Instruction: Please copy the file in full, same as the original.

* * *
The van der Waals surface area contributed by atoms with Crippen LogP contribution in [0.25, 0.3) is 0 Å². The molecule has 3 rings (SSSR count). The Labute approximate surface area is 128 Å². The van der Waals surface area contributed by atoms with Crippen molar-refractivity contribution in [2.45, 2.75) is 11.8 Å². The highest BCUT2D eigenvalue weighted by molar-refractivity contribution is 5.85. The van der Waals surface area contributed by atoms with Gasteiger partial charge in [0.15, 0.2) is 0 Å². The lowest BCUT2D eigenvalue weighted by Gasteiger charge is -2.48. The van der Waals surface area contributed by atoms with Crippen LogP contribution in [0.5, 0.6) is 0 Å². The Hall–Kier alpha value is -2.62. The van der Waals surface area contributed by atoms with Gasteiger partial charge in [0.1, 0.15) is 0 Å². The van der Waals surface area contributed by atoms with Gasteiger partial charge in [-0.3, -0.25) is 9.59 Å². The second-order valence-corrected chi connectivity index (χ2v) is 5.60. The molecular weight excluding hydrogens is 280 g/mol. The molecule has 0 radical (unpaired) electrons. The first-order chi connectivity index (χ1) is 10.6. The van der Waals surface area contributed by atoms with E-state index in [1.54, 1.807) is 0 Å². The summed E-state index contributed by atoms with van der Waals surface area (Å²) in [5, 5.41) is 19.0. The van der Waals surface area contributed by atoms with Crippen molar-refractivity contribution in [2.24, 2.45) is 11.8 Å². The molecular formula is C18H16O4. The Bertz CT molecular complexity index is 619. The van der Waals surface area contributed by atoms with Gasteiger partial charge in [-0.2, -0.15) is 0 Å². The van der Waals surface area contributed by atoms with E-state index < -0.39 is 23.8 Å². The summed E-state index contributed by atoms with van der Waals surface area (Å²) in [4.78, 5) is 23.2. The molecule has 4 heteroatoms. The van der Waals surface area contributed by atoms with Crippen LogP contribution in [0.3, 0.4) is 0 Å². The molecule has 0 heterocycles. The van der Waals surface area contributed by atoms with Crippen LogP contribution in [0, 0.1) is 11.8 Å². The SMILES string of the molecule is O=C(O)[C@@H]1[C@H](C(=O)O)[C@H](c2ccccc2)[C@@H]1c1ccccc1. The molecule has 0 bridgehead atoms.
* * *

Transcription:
The van der Waals surface area contributed by atoms with Crippen LogP contribution in [0.25, 0.3) is 0 Å². The molecule has 3 rings (SSSR count). The Labute approximate surface area is 128 Å². The van der Waals surface area contributed by atoms with Crippen molar-refractivity contribution in [2.45, 2.75) is 11.8 Å². The highest BCUT2D eigenvalue weighted by molar-refractivity contribution is 5.85. The van der Waals surface area contributed by atoms with Gasteiger partial charge in [0.15, 0.2) is 0 Å². The lowest BCUT2D eigenvalue weighted by Gasteiger charge is -2.48. The van der Waals surface area contributed by atoms with Crippen LogP contribution in [0.5, 0.6) is 0 Å². The Hall–Kier alpha value is -2.62. The van der Waals surface area contributed by atoms with Gasteiger partial charge in [0.1, 0.15) is 0 Å². The van der Waals surface area contributed by atoms with Gasteiger partial charge in [-0.3, -0.25) is 9.59 Å². The second-order valence-corrected chi connectivity index (χ2v) is 5.60. The molecular weight excluding hydrogens is 280 g/mol. The molecule has 0 radical (unpaired) electrons. The first-order chi connectivity index (χ1) is 10.6. The van der Waals surface area contributed by atoms with E-state index in [1.54, 1.807) is 0 Å². The summed E-state index contributed by atoms with van der Waals surface area (Å²) in [5, 5.41) is 19.0. The van der Waals surface area contributed by atoms with Crippen molar-refractivity contribution in [2.24, 2.45) is 11.8 Å². The molecular formula is C18H16O4. The Bertz CT molecular complexity index is 619. The van der Waals surface area contributed by atoms with Gasteiger partial charge in [-0.2, -0.15) is 0 Å². The van der Waals surface area contributed by atoms with E-state index < -0.39 is 23.8 Å². The summed E-state index contributed by atoms with van der Waals surface area (Å²) in [4.78, 5) is 23.2. The molecule has 4 heteroatoms. The van der Waals surface area contributed by atoms with Crippen LogP contribution in [0.3, 0.4) is 0 Å². The molecule has 0 heterocycles. The van der Waals surface area contributed by atoms with Crippen LogP contribution in [0, 0.1) is 11.8 Å². The SMILES string of the molecule is O=C(O)[C@@H]1[C@H](C(=O)O)[C@H](c2ccccc2)[C@@H]1c1ccccc1. The molecule has 0 bridgehead atoms.